The Arizona Supreme Court on Thursday heard oral arguments on Republican lawmakers’ challenge of a hospital assessment that funds the state’s Medicaid expansion. Fate of GOP’s challenge to Medicaid expansion now in hands of the Arizona Supreme Court:
An attorney for three dozen current and former lawmakers argued that the hospital assessment is a tax that requires a two-thirds legislative majority to enact. The assessment was narrowly approved by the Legislature in 2013.
The lawsuit was rejected by a Maricopa County Superior Court judge in 2015, and the Arizona Court of Appeals upheld that decision in March.
The appellate court in its opinion (.pdf) said the law imposed an assessment that is exempt from the requirement that any act by lawmakers increasing state revenues, such a tax hike, must get a two-thirds vote in the Legislature [the “Two-Thirds for Taxes” amendment, Prop. 108 (1992)].
The “Kochtopus” Death Star, the Goldwater Institute attorney representing the lawmakers, pressed ahead with an argument before the seven-member Arizona Supreme Court that the assessment is a tax that required the vote of a two-thirds majority of the Legislature under Proposition 108, which was passed by voters in 1992.
“It is clear under Proposition 108, a supermajority is needed for the Legislature to authorize what they did here,” said Christina Sandefur, a Goldwater Institute attorney who represented the lawmakers. “That is what the voters wanted. They wanted the supermajority to apply any time the Legislature acts to raise revenue.”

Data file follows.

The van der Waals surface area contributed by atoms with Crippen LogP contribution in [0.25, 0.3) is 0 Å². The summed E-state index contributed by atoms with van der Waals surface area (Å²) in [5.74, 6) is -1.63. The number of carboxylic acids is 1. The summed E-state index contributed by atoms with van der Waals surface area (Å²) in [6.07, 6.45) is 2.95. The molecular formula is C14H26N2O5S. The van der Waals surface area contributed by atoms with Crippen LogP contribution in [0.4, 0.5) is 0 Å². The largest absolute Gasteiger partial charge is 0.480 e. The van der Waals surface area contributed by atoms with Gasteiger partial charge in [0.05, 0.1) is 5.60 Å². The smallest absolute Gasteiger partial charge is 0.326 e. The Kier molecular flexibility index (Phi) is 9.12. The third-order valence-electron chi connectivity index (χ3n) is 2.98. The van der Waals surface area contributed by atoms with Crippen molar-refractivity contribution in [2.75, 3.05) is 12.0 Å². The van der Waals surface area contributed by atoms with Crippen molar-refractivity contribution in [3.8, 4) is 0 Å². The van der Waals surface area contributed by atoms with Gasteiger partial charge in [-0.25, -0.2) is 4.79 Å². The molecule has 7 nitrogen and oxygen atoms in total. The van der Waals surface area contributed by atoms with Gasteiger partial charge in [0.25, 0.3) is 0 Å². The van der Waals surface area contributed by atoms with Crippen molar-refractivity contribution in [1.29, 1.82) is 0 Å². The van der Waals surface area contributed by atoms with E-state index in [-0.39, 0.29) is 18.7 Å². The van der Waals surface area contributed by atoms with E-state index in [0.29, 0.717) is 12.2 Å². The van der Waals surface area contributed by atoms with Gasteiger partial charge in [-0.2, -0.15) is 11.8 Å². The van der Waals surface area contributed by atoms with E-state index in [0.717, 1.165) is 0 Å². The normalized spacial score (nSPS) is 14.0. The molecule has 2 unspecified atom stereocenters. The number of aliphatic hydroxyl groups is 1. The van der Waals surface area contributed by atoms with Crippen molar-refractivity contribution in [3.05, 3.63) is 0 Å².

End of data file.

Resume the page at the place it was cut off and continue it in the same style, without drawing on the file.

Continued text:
Timothy Berg, an attorney representing Arizona and the state’s Medicaid program, said the voter-approved initiative included an exception that allows fees and assessments imposed by state agencies.
Berg argued that voters passed Proposition 108 with the intent of limiting the Legislature’s ability to raise taxes with a simple majority, not restrict fee increases that are a routine part of state government.
The court challenge, if successful, could jeopardize health care for 400,000 low-income Arizonans who gained insurance coverage under the Medicaid expansion.
The lawmakers’ challenge, if successful, could do more than unwind the state’s Medicaid expansion. It could challenge how state government imposes routine fee increases.
“This is an important decision,” Berg said. “One, it is important for the 400,000 people who receive health care … It is important because this court has never spoken on Proposition 108.”
The seven-member Arizona Supreme Court will consider the case. The justices did not indicate when a decision will be issued.
This case is really about the Goldwater Institute trying to preserve the GOP’s weapon of mass destruction, the “Two-Thirds for Taxes” amendment, Prop. 108 (1992), which is the source of Arizona’s structural revenue deficit and fiscal irresponsiblity. Medicaid expansion and the undermining Arizona’s health care system is just collateral damage to these ideologues.
And someone needs to explain to me why Justice Clint Bolick, who was vice president for litigation at the Goldwater Institute at the time this case was filed and representing the GOP legislators, is participating in this case. He has an ethical obligation to recuse himself from participating in this case because he is conflicted out due to his involvement in the representation of the plaintiffs in this case. This is an ethical issue that the media needs to explore.